But assuming that the Modi government gets the infrastructure part right, will its strategy of speeding up spending on infrastructure to create jobs and demand in the economy, be sustainable, without the private sector also contributing?

Definitely, we need the private sector to kick in, because the government on its own, can’t continuously prime the economy year after year... In the three years, there has been no pick-up in corporate spending, and it has been weak all along. So, there is no indication from the industry that they are getting more orders for infrastructure products, be it steel, cement and other raw material inputs.

So the sense is that it will take another 1-2 years for it to pickup, but we have been hearing this argument ever since Modi has come in. It indicates a lack of capability to ramp up infrastructure development—once you get infrastructure development happening, that will help bring some improvement to the private sector as well.

So, it has to be a bit synchronized—you need the government to do some front-loading on spending, and to try and improve momentum, and that should push up the private sector, and provide them the required inputs. In parallel, they need to ensure that the ‘Make in India’ commitments translate to some real spending—we’ve had these commitments from companies for three years now—but where are these projects? Perhaps we can argue that some of these are held up due to approval processes, but then the delays are hurting. We need to develop infrastructure, get the smart cites projects going, and lot more is needed to done on the affordable housing programme—countries like China and Indonesia have put a lot of capital into this space. India can quickly do more on affordable housing, and it will translate to jobs, and orders for private sector—these steps can help jump-start the economy over the next six months. Simultaneously, the government should work with public sector banks and help them clean up their balance sheets.

There is a lot of talk on fiscal stimulus—will this help revive growth? Do you think overall, the costs of targeting higher growth with extra stimulus are likely to outweigh the benefits? Besides, higher spending to boost sub-6% growth may risk a budget gap. A stimulus package may also lead to a scenario where India is further downgraded by rating firms, and if that were to happen, investors will dump Indian assets.

Certainly. If the economy is slowing down, there is every reason to have interim stimulus packages. Many governments in Asia have taken this route in recent years. In fact, Japan has just announced additional measure to help pick up their economy over the next couple of years. This is something that governments across Asia do from time to time to try and mobilize momentum in their respective economies—there may be a case for a supplementary package on top of the budget to try and front-load public sector infrastructure projects, and to deliver the reforms that may help the economy (move) forward. The focus on such a package will need to be on spending measures that can be implemented very quickly—there is no point in having visionary changes that will take years—that is not what India needs right now. That can be down the track when the government comes back to office after next general election. Right now, they need action, they need jobs, they need to see a pickup in industrial activity—all this is necessary to build up foreign investor confidence. Otherwise foreign investors may be discouraged by lack of momentum in the Indian economy, and all of the positive dynamics that they were anticipating, but have not happened.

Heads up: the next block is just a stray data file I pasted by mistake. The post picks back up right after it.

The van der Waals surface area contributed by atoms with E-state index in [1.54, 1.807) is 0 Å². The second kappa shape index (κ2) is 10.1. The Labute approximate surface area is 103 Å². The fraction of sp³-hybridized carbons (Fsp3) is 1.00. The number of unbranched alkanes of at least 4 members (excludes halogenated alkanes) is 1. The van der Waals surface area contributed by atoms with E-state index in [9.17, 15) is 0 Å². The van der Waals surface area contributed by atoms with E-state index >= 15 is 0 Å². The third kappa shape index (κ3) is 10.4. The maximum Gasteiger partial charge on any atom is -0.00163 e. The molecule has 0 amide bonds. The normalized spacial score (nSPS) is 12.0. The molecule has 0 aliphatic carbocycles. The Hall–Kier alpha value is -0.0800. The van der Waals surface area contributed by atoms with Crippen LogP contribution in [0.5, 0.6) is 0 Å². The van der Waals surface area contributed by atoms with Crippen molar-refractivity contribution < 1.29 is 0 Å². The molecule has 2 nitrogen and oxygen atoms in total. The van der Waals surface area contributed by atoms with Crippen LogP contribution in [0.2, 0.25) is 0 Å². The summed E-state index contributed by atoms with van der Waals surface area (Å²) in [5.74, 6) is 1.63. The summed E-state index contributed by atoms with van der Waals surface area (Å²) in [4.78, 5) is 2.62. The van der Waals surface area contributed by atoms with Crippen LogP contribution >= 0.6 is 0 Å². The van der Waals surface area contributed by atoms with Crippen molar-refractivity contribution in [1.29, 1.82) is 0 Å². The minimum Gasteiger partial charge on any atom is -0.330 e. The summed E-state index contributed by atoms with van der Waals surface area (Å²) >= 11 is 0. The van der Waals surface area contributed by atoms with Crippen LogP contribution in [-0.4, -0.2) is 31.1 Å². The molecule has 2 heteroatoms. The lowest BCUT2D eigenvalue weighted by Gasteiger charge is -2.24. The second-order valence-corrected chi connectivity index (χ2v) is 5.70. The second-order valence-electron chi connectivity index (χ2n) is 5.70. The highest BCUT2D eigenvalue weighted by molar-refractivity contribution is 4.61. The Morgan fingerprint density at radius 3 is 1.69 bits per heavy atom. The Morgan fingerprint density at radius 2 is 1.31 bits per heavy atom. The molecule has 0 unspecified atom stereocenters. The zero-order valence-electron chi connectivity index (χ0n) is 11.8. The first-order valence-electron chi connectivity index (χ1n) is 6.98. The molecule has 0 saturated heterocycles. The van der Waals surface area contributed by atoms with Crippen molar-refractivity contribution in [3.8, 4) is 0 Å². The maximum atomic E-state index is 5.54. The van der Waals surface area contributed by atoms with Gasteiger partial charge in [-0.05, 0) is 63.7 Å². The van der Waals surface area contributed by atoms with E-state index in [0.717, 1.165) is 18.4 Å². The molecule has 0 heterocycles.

A stimulus leading to a downgrade—that is a chicken and egg situation. If you don’t do anything, then growth will be flat—and if you decide to act, then people begin criticizing, saying that ratings agencies will downgrade us. What is required is a balance—I don’t think this is the time for some huge additional fiscal spending that will push up the debt very much—it should be more targeted approaches that are moderate in scale, and not alter the medium term fiscal outlook. Maybe 0.5% of GDP stimulus—they need to be measures focused on capital investments. It should be about how to get investments to boost key infrastructure projects and create demand for capital goods—that is what is needed right now so that the private sector sees strong demand for their products very quickly within the next couple of months—then they will become more confident and willing to invest. Public sector infrastructure and private sector investment is the priority.

But this will also put RBI under pressure. The government will want the central bank to ease rates—do you think it will oblige?

In the end, RBI has to target inflation—that is their objective. If RBI strays from its objective, it will let the country down and it could create problems for the macroeconomic outlook in the medium term.

The main issue is what is happening with inflation, and if they have headroom to cut rates further. I had argued earlier that they had delayed rate cuts—eventually, they did it, but in the meantime, we wasted six months.

You have to think about the outlook—not just the current inflation rate, but the outlook for inflation. We have seen somewhat high oil prices of late, but our view is that the oil prices will be stable in the year ahead, and around at where they are at now, and not adding to the inflation pressures.

At the moment, inflation in India is still below the RBI’s medium term target rates—India does need to have lower rates. RBI probably needs to take some action, but that is not the solution to reviving India’s growth right now. Lower interest rates are helpful, but the answer has to be stronger measures on the fiscal side. A minor rate cut won’t solve any of the fundamental issues that the country is confronted with.